The promotion of Maine lobster got a $2 million-a-year boost from a law establishing a new marketing effort for the fishery.
Gov. Paul LePage has signed off on L.D. 486, a long-debated legislative proposal creating the Maine Lobster Marketing Collaborative to replace the Lobster Promotion Council.
Earlier this spring, the legislation had generated sometimes bitter debate across the industry, from lobstermen to dealers and processors, because those groups will be footing the bill for the planned global marketing campaign.
Just how to divvy up the $2 million annual budget proved to be more complicated than many in state government expected.
Through surcharges that vary depending on the type of license a lobster harvester, dealer or processor holds, the marketing collaborative will fund promotional efforts to brand Maine lobster and demonstrate its culinary versatility, particularly in areas of the world that might increase consumption.
The law increases the council’s budget from $350,000 to $2 million, but even the higher figure represents a mere 1 percent of the industry’s yearly sales, said Emily Lane, chairwoman of the Lobster Promotion Council, the precursor to the collaborative.
For 2013, surcharges will range from $31.25 to $250, and the most common lobster harvesters’ licenses will run $62.50 to $93.75. Details of the surcharges are available from the text of the legislation, said Jeff Nichols, director of communications for the Department of Marine Resources, at www.mainelegislature.org/LawMakerWeb/summary.asp?ID=280046996.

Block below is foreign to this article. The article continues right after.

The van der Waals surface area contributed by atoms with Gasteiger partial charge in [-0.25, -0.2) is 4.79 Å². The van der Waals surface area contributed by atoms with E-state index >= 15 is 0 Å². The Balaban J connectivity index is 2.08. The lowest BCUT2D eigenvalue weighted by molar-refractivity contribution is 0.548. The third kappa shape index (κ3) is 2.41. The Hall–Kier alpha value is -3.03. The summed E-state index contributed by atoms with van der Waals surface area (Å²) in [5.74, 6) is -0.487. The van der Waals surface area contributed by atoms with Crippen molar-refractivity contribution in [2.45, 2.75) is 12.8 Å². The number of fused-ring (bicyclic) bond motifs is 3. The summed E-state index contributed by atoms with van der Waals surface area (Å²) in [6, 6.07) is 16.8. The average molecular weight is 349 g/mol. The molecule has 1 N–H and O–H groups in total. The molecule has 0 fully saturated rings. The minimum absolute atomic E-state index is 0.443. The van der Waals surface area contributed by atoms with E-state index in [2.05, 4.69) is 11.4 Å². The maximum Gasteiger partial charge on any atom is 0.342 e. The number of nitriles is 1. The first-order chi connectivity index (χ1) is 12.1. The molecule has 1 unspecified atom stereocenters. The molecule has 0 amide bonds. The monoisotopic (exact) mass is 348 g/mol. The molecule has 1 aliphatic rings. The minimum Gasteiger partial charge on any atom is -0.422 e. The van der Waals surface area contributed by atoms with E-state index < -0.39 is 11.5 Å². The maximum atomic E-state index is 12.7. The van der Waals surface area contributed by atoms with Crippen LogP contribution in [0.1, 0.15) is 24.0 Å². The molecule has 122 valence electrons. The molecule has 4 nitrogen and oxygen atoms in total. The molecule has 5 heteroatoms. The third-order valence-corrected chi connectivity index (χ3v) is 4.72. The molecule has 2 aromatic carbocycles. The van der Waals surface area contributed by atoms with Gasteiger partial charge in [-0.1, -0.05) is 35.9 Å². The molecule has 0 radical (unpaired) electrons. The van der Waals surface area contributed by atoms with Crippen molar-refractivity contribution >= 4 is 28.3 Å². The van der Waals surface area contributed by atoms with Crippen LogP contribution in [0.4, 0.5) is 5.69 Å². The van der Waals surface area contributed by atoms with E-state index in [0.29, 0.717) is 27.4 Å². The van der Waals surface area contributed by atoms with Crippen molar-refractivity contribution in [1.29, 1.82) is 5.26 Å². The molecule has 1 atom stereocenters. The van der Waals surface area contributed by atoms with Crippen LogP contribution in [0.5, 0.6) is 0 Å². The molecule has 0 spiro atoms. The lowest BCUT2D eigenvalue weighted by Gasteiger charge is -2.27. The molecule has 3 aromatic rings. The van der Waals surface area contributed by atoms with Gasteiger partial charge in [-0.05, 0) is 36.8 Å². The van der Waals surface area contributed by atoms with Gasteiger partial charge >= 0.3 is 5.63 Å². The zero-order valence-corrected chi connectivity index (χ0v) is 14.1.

Though the collaborative will not be formed officially until September, the marketing effort has already begun, Lane said. A fundraiser was held in New York City to promote Maine lobster, with proceeds going to survivors of Hurricane Sandy. Four Korean chefs and a distributor from Seoul also recently made a tour of the Maine lobster industry, with promising signs that distribution of lobster in Korea could increase, she said.
L.D. 486 had hit a number of snags as the plan moved through the Committee on Marine Resources earlier this year. Several formulas for the surcharges had been considered, but committee members and the Department of Marine Resources found it difficult to devise an equation that could garner support from all the affected groups. The final surcharges represent a compromise that was months in the making.
“The lobster resource here in Maine is the strongest it has ever been, thanks to conservation measures that have been developed and supported by industry,” Patrick Keliher, commissioner of the Maine Department of Marine Resources, said in a news release. “This tremendous supply has posed a challenge and an opportunity to create new markets, both here in the U.S. and overseas.”
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